A Surfeit of Caution

/

There is an esprit de corps that has developed surrounding our collective attempts to “flatten the curve” of the COVID-19 pandemic.  Social media is awash with posts suggesting ways to connect, ways to nourish each other, ways to survive the isolation. There has been an outpouring of support for those on the frontlines — the medical professionals who at their own peril face this crisis directly. The call for “social distancing” has been heard from the highest offices to the lowliest tweet. 

We are so focused on how to live well and help one another within this new framework that I fear we fail to examine its structure, despite how hastily it was built.

We encounter within the discourse of the official response to the disease the oft-repeated edict that we must act with an “abundance of caution.” 

But such caution was not evident in regard to the orders which effectively shut down the economy — a cascade of hastily made decisions at various levels of government, contagious as the disease itself, that quickly emptied our streets and darkened our cafés without any accounting for the cost we will pay for turning out these lights.

I understand what drove those decisions, and in the first few days I also rode that wave of caution. 

We are empathetic creatures and the likely near-term loss of hundreds of thousands of lives seemed to demand these measures.  Even now I cannot say that I would have made a different decision had I been in a position of authority.  Yet with an unknown amount of time stretching before us, and with an imposed emptiness in which to reflect, I am less certain it was correct.

The decision to turn the economy off was made quickly, at executive levels.  This is understandable, as the democratic process moves too slowly to respond to a pandemic … It was however much simpler to give the order to shut down restaurants and schools than it will be to give the order to open them again.

I am beginning to wonder whether the social destruction we will witness over the coming months will dwarf the damage that the virus itself will do to human health. The loss of social capital, the destruction of businesses and organizations, the severing of relationships, the collective wealth of knowledge in groups that will cease to exist… none of this will be adequately repaired through monetary or fiscal policy, regardless the speed and degree to which it is deployed. We will spend at least a decade recovering from this damage, and we won’t arrive at the same place we departed.

We have collectively made a decision to shut down society in order to hopefully save hundreds of thousands of lives. The ramifications of that decision are not just loneliness, boredom, and isolation for some number of weeks. This decision will result in a global recession likely larger than any since the Great Depression.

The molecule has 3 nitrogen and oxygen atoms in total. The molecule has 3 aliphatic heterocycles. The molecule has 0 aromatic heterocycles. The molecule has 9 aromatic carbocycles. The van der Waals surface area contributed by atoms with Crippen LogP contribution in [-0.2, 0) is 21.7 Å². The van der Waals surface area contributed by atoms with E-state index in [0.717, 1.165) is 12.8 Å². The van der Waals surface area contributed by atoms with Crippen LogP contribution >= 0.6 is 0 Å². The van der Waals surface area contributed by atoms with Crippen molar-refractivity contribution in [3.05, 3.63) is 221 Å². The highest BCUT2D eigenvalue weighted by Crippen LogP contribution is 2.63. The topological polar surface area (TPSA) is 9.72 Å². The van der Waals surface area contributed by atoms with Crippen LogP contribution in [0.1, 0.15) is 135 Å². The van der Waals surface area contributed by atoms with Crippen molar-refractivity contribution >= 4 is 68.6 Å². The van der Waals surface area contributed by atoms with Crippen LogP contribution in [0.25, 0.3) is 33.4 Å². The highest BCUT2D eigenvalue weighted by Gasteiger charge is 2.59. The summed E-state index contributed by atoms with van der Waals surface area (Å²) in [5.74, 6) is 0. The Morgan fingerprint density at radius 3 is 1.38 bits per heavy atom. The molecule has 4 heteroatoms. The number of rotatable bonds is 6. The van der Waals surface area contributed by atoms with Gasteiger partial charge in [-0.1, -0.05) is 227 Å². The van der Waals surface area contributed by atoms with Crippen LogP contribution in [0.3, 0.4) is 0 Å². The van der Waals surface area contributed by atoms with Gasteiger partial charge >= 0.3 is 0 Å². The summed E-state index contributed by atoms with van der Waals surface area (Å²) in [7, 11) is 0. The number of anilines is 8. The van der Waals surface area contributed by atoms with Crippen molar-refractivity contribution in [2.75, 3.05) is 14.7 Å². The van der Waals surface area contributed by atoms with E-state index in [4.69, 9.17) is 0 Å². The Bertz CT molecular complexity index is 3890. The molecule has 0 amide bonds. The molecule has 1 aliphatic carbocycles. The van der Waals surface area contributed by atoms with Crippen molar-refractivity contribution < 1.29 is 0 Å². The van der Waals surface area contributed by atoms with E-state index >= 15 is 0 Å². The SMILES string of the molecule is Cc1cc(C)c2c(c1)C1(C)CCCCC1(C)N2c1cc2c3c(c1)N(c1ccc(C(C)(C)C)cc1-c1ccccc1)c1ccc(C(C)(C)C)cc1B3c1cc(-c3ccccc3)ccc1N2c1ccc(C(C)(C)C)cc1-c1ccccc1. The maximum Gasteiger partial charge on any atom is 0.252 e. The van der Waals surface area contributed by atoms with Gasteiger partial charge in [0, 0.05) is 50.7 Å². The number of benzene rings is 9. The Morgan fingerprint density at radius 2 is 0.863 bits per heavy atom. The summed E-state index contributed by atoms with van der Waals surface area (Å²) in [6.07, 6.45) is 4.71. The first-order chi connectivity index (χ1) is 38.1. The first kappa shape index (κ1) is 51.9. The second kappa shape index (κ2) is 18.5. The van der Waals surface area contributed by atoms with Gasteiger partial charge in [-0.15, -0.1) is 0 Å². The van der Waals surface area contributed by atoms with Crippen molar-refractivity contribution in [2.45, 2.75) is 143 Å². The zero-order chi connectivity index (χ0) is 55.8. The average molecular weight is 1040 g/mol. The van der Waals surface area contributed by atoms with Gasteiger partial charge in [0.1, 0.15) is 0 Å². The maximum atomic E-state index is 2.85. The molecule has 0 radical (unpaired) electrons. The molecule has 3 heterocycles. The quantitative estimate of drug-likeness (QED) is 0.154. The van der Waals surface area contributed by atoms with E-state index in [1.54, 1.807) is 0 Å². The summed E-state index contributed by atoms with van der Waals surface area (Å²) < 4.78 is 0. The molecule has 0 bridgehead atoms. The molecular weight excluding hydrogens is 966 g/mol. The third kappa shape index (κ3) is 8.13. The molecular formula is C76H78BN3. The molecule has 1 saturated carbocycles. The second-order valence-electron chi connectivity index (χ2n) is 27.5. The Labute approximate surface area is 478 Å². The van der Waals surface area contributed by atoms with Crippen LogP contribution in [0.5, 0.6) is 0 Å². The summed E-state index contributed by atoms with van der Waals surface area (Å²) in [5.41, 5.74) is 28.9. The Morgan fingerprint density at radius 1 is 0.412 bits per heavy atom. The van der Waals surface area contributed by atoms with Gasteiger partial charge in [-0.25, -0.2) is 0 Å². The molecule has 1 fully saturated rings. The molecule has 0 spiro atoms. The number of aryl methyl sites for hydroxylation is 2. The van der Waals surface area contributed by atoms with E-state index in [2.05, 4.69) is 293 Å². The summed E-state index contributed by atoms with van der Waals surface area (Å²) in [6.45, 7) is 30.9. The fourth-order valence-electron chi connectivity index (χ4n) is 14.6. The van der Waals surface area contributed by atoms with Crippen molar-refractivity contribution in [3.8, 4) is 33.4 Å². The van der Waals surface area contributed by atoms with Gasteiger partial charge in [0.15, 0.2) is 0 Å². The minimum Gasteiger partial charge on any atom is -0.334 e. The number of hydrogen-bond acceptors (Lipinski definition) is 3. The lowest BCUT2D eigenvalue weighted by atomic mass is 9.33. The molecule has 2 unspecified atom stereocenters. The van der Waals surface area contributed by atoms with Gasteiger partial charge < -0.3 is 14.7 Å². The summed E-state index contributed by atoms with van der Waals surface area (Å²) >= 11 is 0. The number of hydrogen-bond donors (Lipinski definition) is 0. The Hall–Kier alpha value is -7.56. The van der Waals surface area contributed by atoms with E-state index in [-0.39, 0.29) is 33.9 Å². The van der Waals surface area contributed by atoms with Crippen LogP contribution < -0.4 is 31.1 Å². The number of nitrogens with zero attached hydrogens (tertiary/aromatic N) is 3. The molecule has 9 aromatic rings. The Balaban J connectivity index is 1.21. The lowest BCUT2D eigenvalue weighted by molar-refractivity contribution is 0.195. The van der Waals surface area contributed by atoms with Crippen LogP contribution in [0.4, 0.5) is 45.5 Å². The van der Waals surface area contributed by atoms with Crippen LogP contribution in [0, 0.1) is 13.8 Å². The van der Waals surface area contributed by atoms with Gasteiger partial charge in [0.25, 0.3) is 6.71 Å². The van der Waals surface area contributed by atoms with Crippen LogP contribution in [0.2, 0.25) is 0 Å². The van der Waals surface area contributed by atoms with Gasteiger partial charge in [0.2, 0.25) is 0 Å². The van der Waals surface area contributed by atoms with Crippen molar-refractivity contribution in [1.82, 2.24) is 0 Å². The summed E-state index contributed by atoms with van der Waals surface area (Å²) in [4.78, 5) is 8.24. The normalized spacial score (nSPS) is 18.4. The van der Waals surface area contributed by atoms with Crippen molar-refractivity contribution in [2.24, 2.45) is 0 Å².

I have heard the charge that we cannot balance the economy against human lives in our decision making, but the health of the economy is about lives.

Poverty kills, homelessness kills, suicide kills.  In addition, our health care system does not operate independent of the economy.  By alleviating the short term stress upon it, by flattening the curve, we may in the end cause it to have reduced capacity and effectiveness over a longer period of time due to closures and reductions in staffing caused by the coming recession, and the negative health outcomes due to those reductions may well represent a cumulative net loss in terms of global health. 

We must therefore force this conversation to happen right now, at many levels of government and through all channels available to us and demand the development of criteria to permit a resumption of normalcy. 

We must begin immediately to engage around the question of when the shutdowns will end and how we will end them.  Waiting until the pandemic has passed would be akin to waiting for a war to end before planning how to transition the economy to a peacetime footing, a mistake we have made before. 

What’s more, the path of this disease is not well understood.  It will mutate, it will resurge, it is here to stay.  We must find a way to thrive in spite of it.

The decision to turn the economy off was made quickly, at executive levels.  This is understandable, as the democratic process moves too slowly to respond to a pandemic and relying upon debate and legislation would have been equivalent to having no response at all. 

It was however much simpler to give the order to shut down restaurants and schools than it will be to give the order to open them again.

We must therefore force this conversation to happen right now, at many levels of government and through all channels available to us and demand the development of criteria to permit a resumption of normalcy. 

Each week that we wait, a vital part of our communities will cease to exist.  We must consider the long-term costs, as difficult as it will be to weigh them against the near-term risk of the disease itself. Our abundance of caution will otherwise, when the flood subsides, leave a landscape unrecognizable to us.

Latest from Opinion

Shipping Containers

They’re just a big metal box, but they’ve revolutionized the transportation world in the last decades,